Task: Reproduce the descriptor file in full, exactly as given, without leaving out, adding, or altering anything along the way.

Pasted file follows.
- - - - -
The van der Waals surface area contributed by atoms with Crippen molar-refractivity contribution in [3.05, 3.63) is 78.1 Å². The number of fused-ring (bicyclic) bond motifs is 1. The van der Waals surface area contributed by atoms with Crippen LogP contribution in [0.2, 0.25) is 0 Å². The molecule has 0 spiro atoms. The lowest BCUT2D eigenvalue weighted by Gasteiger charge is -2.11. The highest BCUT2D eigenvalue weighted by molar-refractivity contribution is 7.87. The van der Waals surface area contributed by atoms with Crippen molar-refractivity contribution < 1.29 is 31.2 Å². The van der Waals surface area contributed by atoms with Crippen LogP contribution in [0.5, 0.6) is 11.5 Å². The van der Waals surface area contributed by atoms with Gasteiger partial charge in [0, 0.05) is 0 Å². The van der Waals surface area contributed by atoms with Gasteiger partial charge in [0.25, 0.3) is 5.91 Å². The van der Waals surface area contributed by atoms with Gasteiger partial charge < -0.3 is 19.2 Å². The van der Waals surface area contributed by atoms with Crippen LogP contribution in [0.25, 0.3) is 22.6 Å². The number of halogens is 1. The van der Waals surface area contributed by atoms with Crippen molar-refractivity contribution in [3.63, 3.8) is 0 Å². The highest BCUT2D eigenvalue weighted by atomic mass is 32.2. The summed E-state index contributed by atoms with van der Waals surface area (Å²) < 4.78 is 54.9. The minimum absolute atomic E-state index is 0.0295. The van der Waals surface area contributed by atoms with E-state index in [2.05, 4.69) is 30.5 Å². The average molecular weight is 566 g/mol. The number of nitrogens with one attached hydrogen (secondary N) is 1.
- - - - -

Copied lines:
The van der Waals surface area contributed by atoms with Crippen molar-refractivity contribution in [3.05, 3.63) is 78.1 Å². The number of fused-ring (bicyclic) bond motifs is 1. The van der Waals surface area contributed by atoms with Crippen LogP contribution in [0.2, 0.25) is 0 Å². The molecule has 0 spiro atoms. The lowest BCUT2D eigenvalue weighted by Gasteiger charge is -2.11. The highest BCUT2D eigenvalue weighted by molar-refractivity contribution is 7.87. The van der Waals surface area contributed by atoms with Crippen molar-refractivity contribution < 1.29 is 31.2 Å². The van der Waals surface area contributed by atoms with Crippen LogP contribution in [0.5, 0.6) is 11.5 Å². The van der Waals surface area contributed by atoms with Gasteiger partial charge in [0, 0.05) is 0 Å². The van der Waals surface area contributed by atoms with Gasteiger partial charge in [0.25, 0.3) is 5.91 Å². The van der Waals surface area contributed by atoms with Gasteiger partial charge < -0.3 is 19.2 Å². The van der Waals surface area contributed by atoms with Crippen LogP contribution in [0.25, 0.3) is 22.6 Å². The number of halogens is 1. The van der Waals surface area contributed by atoms with Crippen molar-refractivity contribution in [3.63, 3.8) is 0 Å². The highest BCUT2D eigenvalue weighted by atomic mass is 32.2. The summed E-state index contributed by atoms with van der Waals surface area (Å²) < 4.78 is 54.9. The minimum absolute atomic E-state index is 0.0295. The van der Waals surface area contributed by atoms with E-state index in [2.05, 4.69) is 30.5 Å². The average molecular weight is 566 g/mol. The number of nitrogens with one attached hydrogen (secondary N) is 1.